See Johan Pas, Vacuum voor Nieuwe Dimensies 1970–1971, Antwerp: Galerie Rode Zeven, 2006. Johan Pas’s art historical research has been an indispensable source in understanding the artistic climate of Antwerp during those decades. Most of the ongoing research is publicly disclosed in the following online archive: www.belgiumishappening.net
 Jan Hoet would establish the Museum for Contemporary Art in Ghent (currently known as S.M.A.K.) in 1975. Ten years later, Florent Bex became the director of the newly founded Museum of Contemporary Art M HKA in Antwerp.
 A full, detailed account of ICC’s history can be found in Johan Pas’s doctoral dissertation: Beeldenstorm in een spiegelzaal: het ICC en de actuele kunst, 1970–1990. Leuven: Lannoocampus, 2005.
 The Wide White Space gallery was founded by Anny De Decker and Bernd Lohaus in 1966 and showed work by leading artists such as Joseph Beuys (most notably), Carl Andre, Günther Uecker, Gerhard Richter, and Bruce Nauman, among many others.
 The exhibition took place from January 15 to February 27, 1977, and was accompanied by a (now rare) trilingual catalogue (in Dutch, French, and English).
 Remarkably, Bex also used to profile himself as an artist under the pseudonym Hubert van Es.
 Pas 2006 (see note 1), p. 4.
 Together they had been active as members of the Artworker Foundation (ARFO), founded by Heyrman in 1971.
 Jan Debbaut, “Some Notes on Video Art in Belgium,” Studio International, no. 982 (May/June 1976), pp. 273–274, here p. 273.
 The ICC archives, composed of 600 videotapes, are currently hosted by M HKA in Antwerp.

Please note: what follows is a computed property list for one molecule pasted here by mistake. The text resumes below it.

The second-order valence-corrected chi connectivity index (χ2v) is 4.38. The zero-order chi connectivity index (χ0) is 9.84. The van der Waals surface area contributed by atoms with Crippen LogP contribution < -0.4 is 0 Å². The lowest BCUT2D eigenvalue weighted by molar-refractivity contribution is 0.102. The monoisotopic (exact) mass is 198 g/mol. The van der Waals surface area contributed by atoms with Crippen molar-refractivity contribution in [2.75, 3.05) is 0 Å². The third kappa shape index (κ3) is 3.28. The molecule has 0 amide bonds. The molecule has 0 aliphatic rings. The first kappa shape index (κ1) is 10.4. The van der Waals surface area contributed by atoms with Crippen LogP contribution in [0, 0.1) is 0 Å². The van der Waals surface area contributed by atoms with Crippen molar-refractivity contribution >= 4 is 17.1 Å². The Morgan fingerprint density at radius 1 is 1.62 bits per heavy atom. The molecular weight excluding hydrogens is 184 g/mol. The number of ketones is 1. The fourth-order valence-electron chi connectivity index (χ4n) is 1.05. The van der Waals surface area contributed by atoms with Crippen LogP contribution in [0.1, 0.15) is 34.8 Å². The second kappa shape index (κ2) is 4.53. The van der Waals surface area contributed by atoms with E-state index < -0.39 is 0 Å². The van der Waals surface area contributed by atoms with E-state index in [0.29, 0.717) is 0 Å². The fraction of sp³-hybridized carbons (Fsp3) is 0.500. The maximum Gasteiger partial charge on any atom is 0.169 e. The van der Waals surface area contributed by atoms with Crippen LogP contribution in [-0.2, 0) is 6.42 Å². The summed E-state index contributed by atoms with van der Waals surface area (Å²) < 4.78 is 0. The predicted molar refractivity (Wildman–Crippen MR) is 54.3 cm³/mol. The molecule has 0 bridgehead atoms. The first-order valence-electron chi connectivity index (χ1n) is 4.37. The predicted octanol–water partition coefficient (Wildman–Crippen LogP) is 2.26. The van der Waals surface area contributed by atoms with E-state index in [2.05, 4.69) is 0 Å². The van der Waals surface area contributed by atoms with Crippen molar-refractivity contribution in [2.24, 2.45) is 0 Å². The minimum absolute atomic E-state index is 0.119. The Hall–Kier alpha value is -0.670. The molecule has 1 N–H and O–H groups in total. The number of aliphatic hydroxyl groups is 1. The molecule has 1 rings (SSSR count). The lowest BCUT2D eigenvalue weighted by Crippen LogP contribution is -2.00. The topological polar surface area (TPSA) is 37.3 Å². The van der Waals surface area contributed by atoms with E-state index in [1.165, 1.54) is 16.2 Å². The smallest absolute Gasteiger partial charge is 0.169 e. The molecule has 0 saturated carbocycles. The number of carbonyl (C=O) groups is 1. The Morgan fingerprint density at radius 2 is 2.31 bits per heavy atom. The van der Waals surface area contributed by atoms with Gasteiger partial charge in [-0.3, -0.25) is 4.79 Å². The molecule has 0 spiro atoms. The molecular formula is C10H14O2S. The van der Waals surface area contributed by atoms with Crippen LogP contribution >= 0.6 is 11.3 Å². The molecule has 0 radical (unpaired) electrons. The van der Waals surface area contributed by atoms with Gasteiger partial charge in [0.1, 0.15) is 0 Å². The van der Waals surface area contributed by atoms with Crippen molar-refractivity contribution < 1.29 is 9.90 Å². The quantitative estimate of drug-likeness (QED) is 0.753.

Interview with Chris Goyvaerts, Antwerp, March 27, 2017.
 The recordings are captioned as follows: “1. Solo for Tumbling Woodblocks, 1975, S Annatunnel Antwerpen; 2. Experiments = Crescendo for Tumbling Woodblocks (Failed!); 3. Crescendo for Tumbling Woodblocks (75); 4. Piece for Tumbling Woodblocks at Spectrum Gallery Antwerpen 1975.”
 “A marked contrast exists between the erection and the falling over of the woodblocks, and the relative and temporary character of the whole action,” quoted from Florent Bex, “Introduction,” in: Filip Francis, exh. cat., NICC, Antwerp, 1977, pp. 46–48, here p. 48.
 More specifically at Palais des Beaux-Arts, Brussel (1974); St. Anna tunnel, Antwerp (1975); Galerie Spectrum, Antwerp (1975); the artist’s studio (1975); Café De Skipper, Antwerp (1975); Vleeshal, Middelburg (1975); Neue Galerie – Sammlung Ludwig, Aachen (1975); ICC, Antwerp (1977); Cultuurcentrum Scharpoord, Knokke-Heist (1977); in Stuttgart; and in De Warande, Turnhout (1978). More recently, the work has been carried out once more on the occasion of the historical exhibition Dear ICC at M HKA in Antwerp (2004–2005).
 “Formal data such as type of wood, dimensions, given space, manner of arrangement are structurally analysed and recorded – just like scores – in compositional diagrams, to be executed later as public actions.” Bex 1977 (see note 13), p. 47.
 The role of time in the work of art has, among others, been analyzed by Umberto Eco in his essay “Il tempo nell’arte” (On Time in Art), included in his essay collection Sugli specchi e altri saggi, Milano: Bompiani, 1985, p.119. A Dutch translation of the essay was retrieved in Filip Francis’s folder in the ICC archives at M HKA, even containing an image of Francis’s work. Unfortunately, no English translation or further bibliographical reference could be found.